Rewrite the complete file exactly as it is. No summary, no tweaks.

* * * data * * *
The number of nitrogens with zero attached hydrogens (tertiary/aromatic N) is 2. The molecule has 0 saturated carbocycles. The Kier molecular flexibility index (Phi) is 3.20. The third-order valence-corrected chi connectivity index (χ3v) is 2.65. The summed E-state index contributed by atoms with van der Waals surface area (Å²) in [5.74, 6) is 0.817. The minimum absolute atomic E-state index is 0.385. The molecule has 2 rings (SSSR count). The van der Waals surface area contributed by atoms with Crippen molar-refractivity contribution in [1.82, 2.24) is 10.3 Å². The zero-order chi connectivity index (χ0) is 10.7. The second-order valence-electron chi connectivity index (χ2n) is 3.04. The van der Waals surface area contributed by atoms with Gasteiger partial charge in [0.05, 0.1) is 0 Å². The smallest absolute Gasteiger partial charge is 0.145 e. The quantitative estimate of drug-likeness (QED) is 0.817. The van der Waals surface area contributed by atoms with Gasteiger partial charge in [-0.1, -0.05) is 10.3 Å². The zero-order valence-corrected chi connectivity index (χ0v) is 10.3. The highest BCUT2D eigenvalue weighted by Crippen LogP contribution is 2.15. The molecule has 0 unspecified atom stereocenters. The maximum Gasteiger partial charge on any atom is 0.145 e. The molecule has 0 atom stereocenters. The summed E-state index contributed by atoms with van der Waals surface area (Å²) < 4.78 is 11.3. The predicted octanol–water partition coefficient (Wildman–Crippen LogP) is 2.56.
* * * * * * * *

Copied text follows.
The number of nitrogens with zero attached hydrogens (tertiary/aromatic N) is 2. The molecule has 0 saturated carbocycles. The Kier molecular flexibility index (Phi) is 3.20. The third-order valence-corrected chi connectivity index (χ3v) is 2.65. The summed E-state index contributed by atoms with van der Waals surface area (Å²) in [5.74, 6) is 0.817. The minimum absolute atomic E-state index is 0.385. The molecule has 2 rings (SSSR count). The van der Waals surface area contributed by atoms with Crippen molar-refractivity contribution in [1.82, 2.24) is 10.3 Å². The zero-order chi connectivity index (χ0) is 10.7. The second-order valence-electron chi connectivity index (χ2n) is 3.04. The van der Waals surface area contributed by atoms with Gasteiger partial charge in [0.05, 0.1) is 0 Å². The smallest absolute Gasteiger partial charge is 0.145 e. The quantitative estimate of drug-likeness (QED) is 0.817. The van der Waals surface area contributed by atoms with Gasteiger partial charge in [-0.1, -0.05) is 10.3 Å². The zero-order valence-corrected chi connectivity index (χ0v) is 10.3. The highest BCUT2D eigenvalue weighted by Crippen LogP contribution is 2.15. The molecule has 0 unspecified atom stereocenters. The maximum Gasteiger partial charge on any atom is 0.145 e. The molecule has 0 atom stereocenters. The summed E-state index contributed by atoms with van der Waals surface area (Å²) < 4.78 is 11.3. The predicted octanol–water partition coefficient (Wildman–Crippen LogP) is 2.56.